* That’s right, Hamlet’s murderous uncle is called Claudius, same as the guy that stabbed Caesar. It’s always bothered me
that he fails to pick up on that hint. Then again, the guy that eventually kills Hamlet himself is called Laertes, same as the
father of Odysseus. Not someone you want to go up against in a swordfight. This is why history and mythology are
There is a plot element sometimes used in high-school/coming-of-age movies (e.g., “Easy A”): the hero or heroine, wanting to appear more desirable, convinces a friend to pretend to have gone out or had sex with them. This gets them the attention they wanted but things inevitably get complicated and emotional angst, hilarity, and catharsis ensue (not necessarily in that order). As unrealistic as this plot ingredient may seem, the basic premise behind it is actually a well-known biological phenomenon: being seen to be desired really does make you more desirable.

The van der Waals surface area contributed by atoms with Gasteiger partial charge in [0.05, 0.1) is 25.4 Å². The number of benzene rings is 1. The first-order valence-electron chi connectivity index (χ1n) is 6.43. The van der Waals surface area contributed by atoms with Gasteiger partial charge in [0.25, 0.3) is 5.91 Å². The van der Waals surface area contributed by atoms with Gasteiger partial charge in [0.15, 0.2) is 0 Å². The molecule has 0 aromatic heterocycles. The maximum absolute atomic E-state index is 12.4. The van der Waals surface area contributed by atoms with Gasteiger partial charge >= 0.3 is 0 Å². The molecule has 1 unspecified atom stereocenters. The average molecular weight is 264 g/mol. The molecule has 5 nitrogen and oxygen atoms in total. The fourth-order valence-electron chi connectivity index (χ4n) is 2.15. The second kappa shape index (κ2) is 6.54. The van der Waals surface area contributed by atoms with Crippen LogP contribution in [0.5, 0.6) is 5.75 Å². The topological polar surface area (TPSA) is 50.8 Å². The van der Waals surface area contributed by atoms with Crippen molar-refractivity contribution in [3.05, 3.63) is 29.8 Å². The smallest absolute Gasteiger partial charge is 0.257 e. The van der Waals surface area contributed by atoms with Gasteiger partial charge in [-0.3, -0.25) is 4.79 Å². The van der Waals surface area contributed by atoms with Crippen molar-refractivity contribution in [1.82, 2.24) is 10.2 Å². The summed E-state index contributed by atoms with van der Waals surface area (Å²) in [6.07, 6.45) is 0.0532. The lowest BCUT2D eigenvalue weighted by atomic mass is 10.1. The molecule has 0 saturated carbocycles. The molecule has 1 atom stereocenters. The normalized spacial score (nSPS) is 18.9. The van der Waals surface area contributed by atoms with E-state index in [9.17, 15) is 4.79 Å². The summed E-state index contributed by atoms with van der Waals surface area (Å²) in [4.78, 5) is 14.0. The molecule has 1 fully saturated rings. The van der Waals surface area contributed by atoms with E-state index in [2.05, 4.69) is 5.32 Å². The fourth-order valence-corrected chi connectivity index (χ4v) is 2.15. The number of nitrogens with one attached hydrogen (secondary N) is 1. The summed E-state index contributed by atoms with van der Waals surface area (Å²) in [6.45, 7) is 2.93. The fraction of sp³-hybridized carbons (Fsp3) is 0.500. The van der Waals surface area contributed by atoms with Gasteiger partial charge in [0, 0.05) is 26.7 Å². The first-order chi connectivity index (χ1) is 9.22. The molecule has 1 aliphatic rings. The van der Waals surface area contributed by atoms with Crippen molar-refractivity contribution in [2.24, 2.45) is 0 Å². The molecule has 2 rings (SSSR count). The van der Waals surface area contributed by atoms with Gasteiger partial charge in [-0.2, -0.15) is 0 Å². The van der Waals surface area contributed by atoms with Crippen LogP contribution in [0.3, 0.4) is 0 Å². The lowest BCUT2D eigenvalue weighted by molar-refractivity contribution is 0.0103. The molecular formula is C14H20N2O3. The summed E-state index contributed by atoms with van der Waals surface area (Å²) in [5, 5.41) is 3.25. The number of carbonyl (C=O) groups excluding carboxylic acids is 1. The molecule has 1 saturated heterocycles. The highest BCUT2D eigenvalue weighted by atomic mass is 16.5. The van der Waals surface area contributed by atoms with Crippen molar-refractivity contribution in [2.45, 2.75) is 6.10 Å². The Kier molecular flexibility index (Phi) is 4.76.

There’s a neat evolutionary explanation for why this happens. Animals that want to have good-looking and successful offspring – which is all of us – can’t just settle for any mate. You need a mate that is themselves good-looking, as well as a good provider and an all-round nice guy (it is usually a guy; in most species it’s the females that choose who to mate with). Winnowing out the closet psychopaths takes a lot of time and effort, though, which is why dating is so complicated. However, there is a way to cheat: if you see a potential mate who is already with someone, you can assume that they’ve already been vetted by that someone. That person on their arm – which should really be you – has already done all the Googling, Facebook stalking, and cold-calling of their exes that passes for getting to know someone in the digital age. So, instead of doing all that work yourself, you can just copy their choice and go after the same (or a very similar) person.